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What is Plagiarism?
The American Heritage Dictionary, Fourth Edition, defines the verb plagiarize as "to use and pass
off (the ideas or writings of another) as one's own" or "to appropriate for use
as one's own passages or ideas from (another). The Latin root of plagiarize is
plagiarius which means kidnapper.
Plagiarism is also addressed
in the Methodist University Academic Catalog which states that
"anything that is
written in a paper, book report, or any other assignment must be in the
student's own words or must properly and fully indicate the source(s). Anything
that students copy word for word from another source is a direct quotation. All
direct quotations must be shown as such and must be properly documented.
Students must also rewrite paraphrased material in a style and language that
are distinctively their own; merely rearranging the words found in a scholarly
source is plagiarism. Material that is paraphrased must be documented. For methods of documentation and all others aspects of manuscript form, students should follow either current practices advocated by the Modern Language Association (MLA) or other reliable manuals recommended by individual departments and/or professors."
For more information on this,
please consult the Methodist University Academic Catalog or your academic advisor.
Ways to Avoid Plagiarism When Using Library Resources
- Pick a topic that interests
you! It will be easier to understand others' thoughts and integrate (not just
insert) them into your paper.
- Start your research early -
you will produce a better paper and spend more time on your work when you're
not under pressure.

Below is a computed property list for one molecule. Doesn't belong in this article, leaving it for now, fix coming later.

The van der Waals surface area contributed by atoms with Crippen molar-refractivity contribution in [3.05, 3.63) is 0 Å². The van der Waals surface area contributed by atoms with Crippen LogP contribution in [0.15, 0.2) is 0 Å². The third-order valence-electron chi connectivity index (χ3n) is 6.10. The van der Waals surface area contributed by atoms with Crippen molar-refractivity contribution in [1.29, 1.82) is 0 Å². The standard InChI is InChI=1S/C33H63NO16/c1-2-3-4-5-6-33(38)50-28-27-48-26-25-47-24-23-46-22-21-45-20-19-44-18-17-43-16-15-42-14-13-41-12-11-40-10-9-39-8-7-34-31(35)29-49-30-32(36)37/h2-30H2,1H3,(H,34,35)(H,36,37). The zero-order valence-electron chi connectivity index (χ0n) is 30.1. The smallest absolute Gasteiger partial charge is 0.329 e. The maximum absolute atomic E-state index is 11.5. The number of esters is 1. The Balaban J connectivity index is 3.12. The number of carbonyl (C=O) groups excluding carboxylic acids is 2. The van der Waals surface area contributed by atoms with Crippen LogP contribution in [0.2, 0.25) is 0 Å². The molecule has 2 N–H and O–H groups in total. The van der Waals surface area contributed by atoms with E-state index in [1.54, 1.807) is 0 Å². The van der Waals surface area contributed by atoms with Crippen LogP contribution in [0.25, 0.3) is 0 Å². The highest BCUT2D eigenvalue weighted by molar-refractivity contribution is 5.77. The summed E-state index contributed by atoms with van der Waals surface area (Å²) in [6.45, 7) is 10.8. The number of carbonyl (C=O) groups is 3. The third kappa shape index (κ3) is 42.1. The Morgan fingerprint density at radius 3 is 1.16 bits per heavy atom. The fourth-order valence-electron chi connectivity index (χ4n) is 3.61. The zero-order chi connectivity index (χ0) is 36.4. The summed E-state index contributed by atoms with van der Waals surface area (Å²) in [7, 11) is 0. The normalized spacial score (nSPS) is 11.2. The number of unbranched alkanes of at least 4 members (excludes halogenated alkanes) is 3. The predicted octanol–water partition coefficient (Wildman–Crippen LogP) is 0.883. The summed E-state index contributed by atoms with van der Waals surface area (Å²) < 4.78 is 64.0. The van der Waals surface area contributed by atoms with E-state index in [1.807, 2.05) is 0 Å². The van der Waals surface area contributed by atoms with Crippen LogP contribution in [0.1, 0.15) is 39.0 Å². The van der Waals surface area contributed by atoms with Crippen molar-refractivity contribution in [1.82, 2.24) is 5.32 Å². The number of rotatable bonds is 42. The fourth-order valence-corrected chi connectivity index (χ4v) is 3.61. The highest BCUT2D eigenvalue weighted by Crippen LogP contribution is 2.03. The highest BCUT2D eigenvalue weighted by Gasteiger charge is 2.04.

- When you are making
photocopies, always remember to write down where you got your information, so
you will not be tempted later to make up the citation.
- Take notes from a book or
journal article using keywords rather than whole phrases or sentences from the
original. This will make it easier for you to put the ideas into your own
words. Copy down the citation information for the source and include it in your
- If you can't find a way to
paraphrase the information, quote directly from the material giving the correct
citation to the original. Check with your instructor to make sure that quoting
is permitted first.
- If you're not certain that
you're paraphrasing instead of plagiarizing, have an advisor or instructor take
a look at a draft of your paper.
>If your professor has enrolled
your class in Turn-It-In, the
anti-plagiarism software, you will want to know how to open your account and
submit assignments. For information on using Turn-It-In, go to the library's
For assistance with Turn-It-In, please contact the Davis
Memorial Library Reference Desk at (910) 630-7123.
Avoiding Plagiarism (OWL Purdue Online)
Avoiding Plagiarism (Ohio University)
How to Avoid Plagiarism
Citing Sources and Avoiding Plagiarism